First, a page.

By Ryan O’Connell
I never really understood why people got so excited over their driver’s licenses.
I remember getting mine on my 17th birthday. I missed part of school, went to the DMV in Milford, and passed the test without very much fanfare.
It was neither particularly easy nor difficult, but I do remember being nervous. It helped that my instructor and the proctor talked about Disney World the entire time with a nonchalance that went against every driving test I’d ever seen on TV.
I don’t remember very much about actually learning to drive, though, except for one very common question.
“You must be excited to finally get some freedom, huh?”
Members of my extended family, my friends’ parents, even strangers all asked some variation of this question whenever my age came up in conversation. It was always focused on the concept of “freedom,” or “escaping.”
I would respond with a “yes,” or an “of course,” every time - but I never really felt that excitement they were talking about.
The question always struck me as a little strange - it implied I had entered an entire new chapter in my life, akin to graduating high school or moving out.
Learning to drive is a milestone in a small, unwalkable suburb like the one I grew up in, that’s true.
But I never saw it as that new chapter, or a car as some golden ticket to a free life. After all, wherever I went, I’d have to be back home by nighttime, right?
In my eyes, just having the means to get away still didn’t make it possible.
Besides - I liked my house, my town, my mother and sister. I liked my school, riding my bike, and taking walks in the woods. I had an appreciation for the time, place, and privacy of where I grew up.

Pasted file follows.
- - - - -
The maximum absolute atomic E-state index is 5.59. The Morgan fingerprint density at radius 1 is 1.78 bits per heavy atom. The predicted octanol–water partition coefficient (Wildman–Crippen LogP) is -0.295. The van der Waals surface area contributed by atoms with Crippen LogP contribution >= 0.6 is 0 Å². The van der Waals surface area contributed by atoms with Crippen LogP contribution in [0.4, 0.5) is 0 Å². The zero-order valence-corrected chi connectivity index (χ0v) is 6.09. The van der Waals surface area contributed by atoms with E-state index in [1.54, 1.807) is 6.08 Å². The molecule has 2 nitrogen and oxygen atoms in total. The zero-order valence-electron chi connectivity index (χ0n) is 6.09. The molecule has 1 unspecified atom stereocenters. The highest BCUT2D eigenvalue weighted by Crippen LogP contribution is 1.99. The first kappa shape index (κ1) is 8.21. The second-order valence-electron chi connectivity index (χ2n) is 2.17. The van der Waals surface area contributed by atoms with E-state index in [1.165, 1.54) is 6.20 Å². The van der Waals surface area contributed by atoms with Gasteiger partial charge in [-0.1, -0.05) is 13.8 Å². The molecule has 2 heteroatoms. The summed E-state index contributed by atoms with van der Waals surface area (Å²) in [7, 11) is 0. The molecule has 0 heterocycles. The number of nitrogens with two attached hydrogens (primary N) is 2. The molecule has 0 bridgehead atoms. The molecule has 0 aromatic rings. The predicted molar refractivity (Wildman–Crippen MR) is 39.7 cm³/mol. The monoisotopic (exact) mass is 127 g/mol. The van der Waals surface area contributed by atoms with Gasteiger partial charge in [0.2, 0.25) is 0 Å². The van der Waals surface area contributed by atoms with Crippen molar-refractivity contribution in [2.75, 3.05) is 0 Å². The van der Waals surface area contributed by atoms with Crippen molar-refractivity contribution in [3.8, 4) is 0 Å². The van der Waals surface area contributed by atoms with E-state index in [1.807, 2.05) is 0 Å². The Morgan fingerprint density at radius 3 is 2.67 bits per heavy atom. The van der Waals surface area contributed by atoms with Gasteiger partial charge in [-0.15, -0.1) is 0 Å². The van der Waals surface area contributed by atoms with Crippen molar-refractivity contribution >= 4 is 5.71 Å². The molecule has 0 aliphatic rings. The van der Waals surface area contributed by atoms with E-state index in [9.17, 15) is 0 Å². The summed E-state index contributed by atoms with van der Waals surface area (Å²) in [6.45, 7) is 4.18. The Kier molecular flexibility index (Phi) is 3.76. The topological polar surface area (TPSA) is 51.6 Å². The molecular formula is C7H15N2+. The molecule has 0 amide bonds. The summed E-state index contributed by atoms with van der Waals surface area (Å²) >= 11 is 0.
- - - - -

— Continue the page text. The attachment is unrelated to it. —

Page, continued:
Even then, I recognized not everyone shared that appreciation - but I never made the connection between it and why I couldn’t ever give an enthusiastic answer to the question.
Five months ago, in the dog days of summer, I visited a friend in New York.
The first time I had been to New York was earlier in March of the same year, when I represented The Gatepost at the College Media Association conferences in Times Square. The city enraptured me.
While we did have a few opportunities for sightseeing on that trip, like 30 Rockefeller Plaza, The Metropolitan Museum of Art, and even The New York Times office - or at least its front doors - close to eight hours a day were spent in the hotel learning how to build a better publication.
The conference, I felt, was extremely fulfilling.
But there was still a lot of New York City I wanted to see when we left. So I decided to go see it again.
It took a little over four hours to get to my friend’s house. I avoided going through Connecticut, and instead opted for the scenic views of western Massachusetts and I-90.
I spent it talking on the phone, listening to music with my windows down, and shooting film photography out the driver’s side window when I made it to the Berkshires.
I passed “the highest point of I-90 east of South Dakota,” which I found to be a hilariously specific landmark. I stopped on the side of the road to look at hills. I rolled through the very same part of Great Barrington I visited two years ago when I climbed Mt. Everett with my best friends.
It was the longest, farthest drive I’d ever taken. And I had done it alone.
The drive, only 200 miles, wasn’t even very far by American standards. I was still proud of it.
And being the lone traveler on so many beautiful back roads, I did start to feel like I had my own freedom.
When I got to the house, turned off my car, and stepped out under the spotty street lamps of a neighborhood I’d never seen before, I felt excited.
And I think I finally understood why everyone kept asking me that stupid question.